The 139th Open came alive at 9.45pm on Friday when Tiger Woods almost holed his drive at the final hole and Tom Watson made his last trip over the Swilcan Bridge. Dusk had fallen and the hooter went to suspend play for the night but players could finish the hole they were on, and suddenly the air was crackling. At one of the few venues where the five-time Open champion failed to triumph, Watson stooped to kiss the old stone bridge and stood for the obligatory farewell wave. Then he very nearly holed his chip for an eagle. The 60-year-old said: "I thought of Arnold [Palmer] and Jack [Nicklaus] on the bridge in their last Opens right here. But it is not my last Open. I've got a few more years, but it is my last at St Andrews." Having almost won last year, Watson is exempt through to 2014 but the Open will not return here until 2015 at the earliest and perhaps not until 2017. So, is he looking forward to an easier ride this week in the Senior Open at Carnoustie, where he won his first Claret Jug in 1975? "Carnoustie is never easy," he said. "Give me a break. That's a tougher golf course than this one."
Hollins likes a Sandwich
Watson will be at Royal St George's next year but furious letters to the 'Kentish Gazette' have protested at the local council wasting money coming up here to St Andrews. One hotelier complained that all the accommodation was going to be full for the week of next year's Open anyway so what was the point? Well, what about every other week of the year? Golf tourism is big business and the south-east has been under-appreciated for too long. After years of neglecting one of their prize assets, Visit Kent are now actively promoting their great courses. A Visit Kent spokeswoman said golfers needed reminding of the quality to be found so close to London. "I played a lot of golf growing up in Kent," said Chris Hollins, the 'Strictly Come Dancing' star, "and I'd forgotten how many good courses there are."
Peper sprays gags around
Talking Strictly, Bruce Forsyth has been enjoying Open week here but organisers of the Golf Writers' Annual Dinner on Tuesday were surprised when halfway through the meal a message was relayed saying Mr Forsyth was very sorry but he could not make it after all. The relaxed response may have been due to the fact he was never on the guest list. One of the speakers, George Peper, explained the clash of cultures for an American coming to live in St Andrews, including his confusion in the newsagents when he asked for a copy of the International Herald Tribute. "Today's edition, or yesterday's, sir?" he was asked. Indicating he preferred today's, he was told: "Ah, you'll have to come back tomorrow then."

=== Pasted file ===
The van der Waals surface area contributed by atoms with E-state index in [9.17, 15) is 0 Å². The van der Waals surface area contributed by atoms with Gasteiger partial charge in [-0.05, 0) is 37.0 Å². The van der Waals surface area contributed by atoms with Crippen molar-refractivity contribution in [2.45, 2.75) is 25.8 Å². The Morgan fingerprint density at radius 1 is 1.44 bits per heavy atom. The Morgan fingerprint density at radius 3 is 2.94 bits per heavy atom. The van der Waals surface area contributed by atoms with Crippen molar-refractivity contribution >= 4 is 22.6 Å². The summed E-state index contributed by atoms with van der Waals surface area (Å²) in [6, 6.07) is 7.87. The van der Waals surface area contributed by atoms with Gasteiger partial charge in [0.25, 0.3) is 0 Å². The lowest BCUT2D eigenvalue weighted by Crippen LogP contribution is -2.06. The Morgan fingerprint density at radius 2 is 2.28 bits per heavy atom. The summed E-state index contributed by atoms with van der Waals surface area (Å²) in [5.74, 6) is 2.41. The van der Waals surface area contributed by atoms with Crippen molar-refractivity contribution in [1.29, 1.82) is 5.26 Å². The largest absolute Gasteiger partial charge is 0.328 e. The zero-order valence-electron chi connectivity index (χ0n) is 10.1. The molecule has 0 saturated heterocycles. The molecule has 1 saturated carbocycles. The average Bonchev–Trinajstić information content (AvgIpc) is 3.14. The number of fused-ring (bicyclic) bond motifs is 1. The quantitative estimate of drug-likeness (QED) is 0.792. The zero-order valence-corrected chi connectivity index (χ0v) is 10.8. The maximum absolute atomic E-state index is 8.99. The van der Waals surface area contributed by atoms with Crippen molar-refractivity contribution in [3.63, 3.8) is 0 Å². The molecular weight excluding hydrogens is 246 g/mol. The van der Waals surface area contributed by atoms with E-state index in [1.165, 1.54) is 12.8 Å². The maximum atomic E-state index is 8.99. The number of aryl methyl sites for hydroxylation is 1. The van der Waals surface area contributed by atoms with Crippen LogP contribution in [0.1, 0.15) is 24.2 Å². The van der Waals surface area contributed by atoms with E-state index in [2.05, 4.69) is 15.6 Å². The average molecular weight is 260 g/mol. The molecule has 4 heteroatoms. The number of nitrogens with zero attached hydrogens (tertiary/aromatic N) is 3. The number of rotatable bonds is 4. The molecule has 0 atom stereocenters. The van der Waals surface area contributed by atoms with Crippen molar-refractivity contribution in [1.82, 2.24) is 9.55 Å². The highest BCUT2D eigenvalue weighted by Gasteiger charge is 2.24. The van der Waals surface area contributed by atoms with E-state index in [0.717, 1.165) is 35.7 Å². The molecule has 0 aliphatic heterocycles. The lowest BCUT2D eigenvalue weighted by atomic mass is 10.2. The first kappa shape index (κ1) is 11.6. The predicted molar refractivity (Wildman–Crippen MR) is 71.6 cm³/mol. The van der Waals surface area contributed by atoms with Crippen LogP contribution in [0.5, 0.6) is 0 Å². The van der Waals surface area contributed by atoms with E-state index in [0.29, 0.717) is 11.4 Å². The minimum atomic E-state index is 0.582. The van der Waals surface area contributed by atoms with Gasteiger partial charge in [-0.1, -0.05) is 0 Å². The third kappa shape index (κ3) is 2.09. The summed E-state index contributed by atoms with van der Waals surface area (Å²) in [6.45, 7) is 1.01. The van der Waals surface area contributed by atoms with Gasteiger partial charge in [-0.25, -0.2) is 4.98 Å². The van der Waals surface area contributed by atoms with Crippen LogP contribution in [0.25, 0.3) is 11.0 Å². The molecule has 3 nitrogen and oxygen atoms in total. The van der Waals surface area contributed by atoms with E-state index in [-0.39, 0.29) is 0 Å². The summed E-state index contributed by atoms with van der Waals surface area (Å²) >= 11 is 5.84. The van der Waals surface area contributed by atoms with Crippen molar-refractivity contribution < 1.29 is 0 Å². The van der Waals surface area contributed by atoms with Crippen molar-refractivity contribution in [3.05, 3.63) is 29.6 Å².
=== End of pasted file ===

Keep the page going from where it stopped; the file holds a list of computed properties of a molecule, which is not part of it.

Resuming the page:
Open to the world
The R&A try hard to make it the world's Open, and their suppliers are equally global. The official car is from Japan, the official beer from the Czech Republic, the official wine from Argentina, the official bubbly from France, the official timekeeping from Switzerland, and the official parcel delivery service from the US. The tartan influence is also unmistakable, including the official bank, even if it went bust, and the weather, which might be described optimistically as changeable.
Not so Royal and Ancient
Bluffers in blazers no longer. The R&A now has many smart, young whizz-kids who are fully au fait with the brave new digital world. They have even produced an official Rules App that can be downloaded for free from iTunes.